Reviews of Selinda Explorers Camp
Wildlife sightings and reviews
17 independent comments and wildlife information from our travellers who have visited Selinda Explorers Camp and kindly agreed to share their thoughts. They do not necessarily represent the views of Expert Africa
"A hint of colonial north african charm"
We couldn't fault this camp; we felt at home from the moment we arrived and didn't want to leave. Our guide Tips was so knowledgeable and a we felt very lucky to have spent our time with him. His skill in tracking a pair of cheetahs on a kill were exceptional and something we didn't expect to see.
We can't rate this camp or the overall experience highly enough." See all these reviews: 8n in Botswana; 2n in Zimbabwe
"Selinda Explorers Camp review"
Because the area was very dry, we were not offered any water activities but game viewing was very good.
Our guide, Oats is really knowledgeable. It was so good to listen to his talk about animal's behavior.
Staff were very friendly. Food was very good. Bush lunch and special Botswana style dinner were memorable experiences.
We love sociable atmosphere of this camp." See all these reviews: 7n in Botswana
He showed us masses of wild life, wild dogs every day, lions, elephant, zebra, buffalo, hyena all on a back drop of rivers and grasses, sunsets and trees. The environment is beautiful, huge! Photographing elephants and zebra in long yellow grass, young leopards stalking and wild dogs hunting is a photographers heaven.
We shared our experience with nice company, the chef provides such variety and choice it is amazing, and delicious and plentiful. We were on our own the last night in camp and the camp staff organised a candle lit dinner, outside our tent, for a special end to our safari. If you are looking for a bush experience that isn't drop loos and bucket showers, but totally authentic then this is for you.
We are already trying to work out when can we go back….." See all these reviews: 17n in Botswana
"Great camp to end our Botswana safari"
Again, great staff, good food, outstanding guides, wonderful safari/game viewing experiences and we really enjoyed the canoe trips and extended walking safari's." See all these reviews: 10n in Botswana; 4n in Rwanda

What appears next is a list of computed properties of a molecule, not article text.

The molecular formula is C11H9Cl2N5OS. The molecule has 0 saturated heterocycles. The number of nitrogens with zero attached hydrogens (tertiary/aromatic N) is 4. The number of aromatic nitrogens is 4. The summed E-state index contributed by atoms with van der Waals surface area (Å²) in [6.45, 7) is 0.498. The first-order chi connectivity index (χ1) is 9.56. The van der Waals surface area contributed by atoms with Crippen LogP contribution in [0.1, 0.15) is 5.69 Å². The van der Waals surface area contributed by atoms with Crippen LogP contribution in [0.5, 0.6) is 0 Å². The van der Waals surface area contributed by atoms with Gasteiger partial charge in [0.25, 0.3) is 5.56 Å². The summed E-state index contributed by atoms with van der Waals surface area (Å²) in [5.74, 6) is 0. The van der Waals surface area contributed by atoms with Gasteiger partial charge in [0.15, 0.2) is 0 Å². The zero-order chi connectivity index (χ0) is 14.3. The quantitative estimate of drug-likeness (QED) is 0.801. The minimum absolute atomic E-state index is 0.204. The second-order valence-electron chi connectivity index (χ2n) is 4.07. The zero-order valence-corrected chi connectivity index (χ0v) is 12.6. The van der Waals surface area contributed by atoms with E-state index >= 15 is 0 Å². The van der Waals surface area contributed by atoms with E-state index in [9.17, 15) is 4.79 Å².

"Couldn't walk but did enjoy"
It is beautiful - very much a luxury antique camp. The service goes with the setting and is faultless! The food is good, but (and this a very personal view) I'd stop trying so hard - don't try to replicate restaurant food.
I'm rating the rooms 'good' because the lack of a drop-down mosquito net over the bed did result in picking up some bites as we slept. The tent is simply too big to effectively keep bugs out with zip doors (there can be access somewhere you cannot see) and I had insects as large as cicadas inside despite careful control on the zips! I don't think a net over the bed would be out of keeping with the ethos, so I recommended this as an option.
The location is miles from anywhere. For me that is an attraction - if you want easy access and wifi, this is not a camp for you! The facilities include hot water in the old fashioned manner for morning ablutions, but there is an 'always on' shower (alas, bucket showers are rare commodities nowadays).
The game drives were a 50/50 for us. On the one hand, I saw a pangolin!!! This was amazing. Our guide was excellent and we really enjoyed the drives. However, there is a habit here of all vehicles going to the 'sight of the day'. I know this gave us the pangolin (so hard to complain), but the tracking experience and thrill of finding things is rather lost. Even in so large a concession, we were all going to the same places. Next time I would unhook from the 'Let's go see...' group-think.
I wish we had been able to walk because I think that would change the experience significantly." See all these reviews: 13n in Botswana
"Selinda Explorers camp feedback"
The camp manages to combine luxury with a feeling of being an integral part of the land and wildlife." See all these reviews: 6n in Botswana
"Second visit to Selinda Explorers"
Based upon two visits, first in August 2016 and again in August 2017, the wildlife viewing has been the best we have experienced. It's not the quantity, but the quality.
When we arrived, our excellent guide, Parks, was concerned that the resident lions had departed to follow the cape buffalo who migrate through the region. We knew that there is always a risk that the wildlife you hope to see will have moved to another area. Well, we told him to cheer up and went on to explain that we possessed “Bush Luck”. Wherever we travel in the African bush, the wildlife is attracted to us. Sure enough, as we were returning to camp in the failing evening light my wife called “there they are!” The lions were moving through the bush parallel to our vehicle. They had returned. The Selinda Pride, as they are known are among the most beautiful lions in Africa. They have a reputation throughout Botswana as the strongest and most successful pride. They are Buffalo hunters. They hunt as a large team. Last year they were twenty-one strong. In 2017 there were fifteen due to the departure of six adult females that had moved to populate other areas. Over the next two days, the Selinda Pride were to provide some memorable experiences.